ONE OF THE BETTER 60s SUPER-SPY MOVIES
David M. Goode | Yonkers N.Y. | 02/05/2010
(4 out of 5 stars)
"Deadlier Than The Male is one of the dozens of films to come out during the James Bond craze of the 1960s.It's good tongue in cheek fun,but it doesn't go over the top like the Derek Flint films or Matt Helm movies do.Though in some spots you get the feeling you've walked into an episode of the Avengers.Not that that's a bad thing.There are some purists who don't care for this movie because they say the character Richard Johnson portrays in it isn't really Bulldog Drummond.That's like someone saying that they don't like Kiss Me Deadly because Ralph Meeker isn't really Mike Hammer.You can still enjoy the movie.Johnson is a little bit more Pierce Bronson than Sean Connery,but he's an effective hero.And Nigel Green is all you could want from a villian in this type of film.Also good are the beautiful Elke Sommer and Sylva Koscina as two bitchy and bickering assassins.Also along for the ride is Milton Reid,a British pro wrestler who made a second career of playing villians in gladiator movies and spy films.He was considered for the role of Oddjob in Goldfinger and has a judo match with Johnson in this film.Overall this is a good,entertaining movie.Not quite Goldfinger.But not bad."
Bond's Best Rival
B. Mccann | Balckpool, England | 12/18/2008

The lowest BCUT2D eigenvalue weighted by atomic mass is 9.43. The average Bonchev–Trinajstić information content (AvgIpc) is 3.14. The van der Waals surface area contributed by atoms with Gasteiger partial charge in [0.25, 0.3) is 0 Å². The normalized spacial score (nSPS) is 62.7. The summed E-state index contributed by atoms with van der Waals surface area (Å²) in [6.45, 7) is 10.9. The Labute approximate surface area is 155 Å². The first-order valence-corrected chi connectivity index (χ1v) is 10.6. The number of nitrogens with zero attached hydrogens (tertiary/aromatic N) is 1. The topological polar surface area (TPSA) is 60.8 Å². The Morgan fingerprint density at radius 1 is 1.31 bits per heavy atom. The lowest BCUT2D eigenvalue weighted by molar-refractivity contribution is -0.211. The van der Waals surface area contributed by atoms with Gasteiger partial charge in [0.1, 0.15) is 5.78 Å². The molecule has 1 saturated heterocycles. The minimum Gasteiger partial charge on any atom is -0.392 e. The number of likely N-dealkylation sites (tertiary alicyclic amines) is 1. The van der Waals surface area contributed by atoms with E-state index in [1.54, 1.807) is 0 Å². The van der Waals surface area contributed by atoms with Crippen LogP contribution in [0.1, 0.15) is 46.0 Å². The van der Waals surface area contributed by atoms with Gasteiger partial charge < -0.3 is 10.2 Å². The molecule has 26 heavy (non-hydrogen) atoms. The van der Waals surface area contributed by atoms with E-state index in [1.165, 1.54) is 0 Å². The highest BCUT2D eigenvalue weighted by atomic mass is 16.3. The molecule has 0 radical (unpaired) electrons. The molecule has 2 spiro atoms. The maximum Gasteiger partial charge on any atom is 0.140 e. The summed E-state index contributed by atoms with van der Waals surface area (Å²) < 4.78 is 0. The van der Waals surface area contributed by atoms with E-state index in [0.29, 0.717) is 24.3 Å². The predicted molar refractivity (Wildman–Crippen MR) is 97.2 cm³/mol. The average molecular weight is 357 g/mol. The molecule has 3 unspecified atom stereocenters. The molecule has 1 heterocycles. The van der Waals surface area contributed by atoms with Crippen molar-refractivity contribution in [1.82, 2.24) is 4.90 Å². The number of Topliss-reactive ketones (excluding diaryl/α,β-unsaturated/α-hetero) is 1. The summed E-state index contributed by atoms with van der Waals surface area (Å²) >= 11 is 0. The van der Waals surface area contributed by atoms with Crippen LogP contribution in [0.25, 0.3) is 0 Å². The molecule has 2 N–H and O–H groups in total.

(4 out of 5 stars)
"Jumping on the Bond wagon, producer Sydney Box decided to take on one of 007's antecedents and update him to the swinging sixties. Thus Sapper's square jawed, colonial defender of the Empire, Bulldog Drummond, became international insurance investigator Hugh Drummond, played with suave charm by one time Bond candidate Richard Johnson. The other shrewd move by the producers was to avoid the over spoofing of Bond's world that the other rivals had laden themselves with and instead devise a film that balanced the right amount of tongue in cheek thrill with a neatly structured script, above average production values, a cool theme song by Scott Walker, and a cracking finale worthy of a Bond caper itself.
Elke Sommer breezes across like a force ten hurricane as the film's titular assassin, working for the world class villain Carl Peterson, portrayed with the right blend of light and dark by Nigel Greene. The film's climatic showdown between hero and nemesis, in which Drummond traps Peterson on his own giant chess set and crushes him with the robotic pieces, is a memorable piece of imagery that helped lift the film above the bigger budgeted hackwork of Matt Helm or Derek Flint.
A hit in its time, Johnson returned as Drummond three years later in an uninspired follow up that, with its use of "fembots" and a younger Peterson back from the dead without explanation, strayed too much into the territory of the other Bond spoofs and was deservedly buried.
Deadlier Than the Male, after decades of neglect, now appears to be re emerging as a cult film, thanks in part to Quentin Tarentino naming it as one of his favourite movies. This led to a newly restored printed being screened at Cannes and is now finally on DVD, complete with its sequel.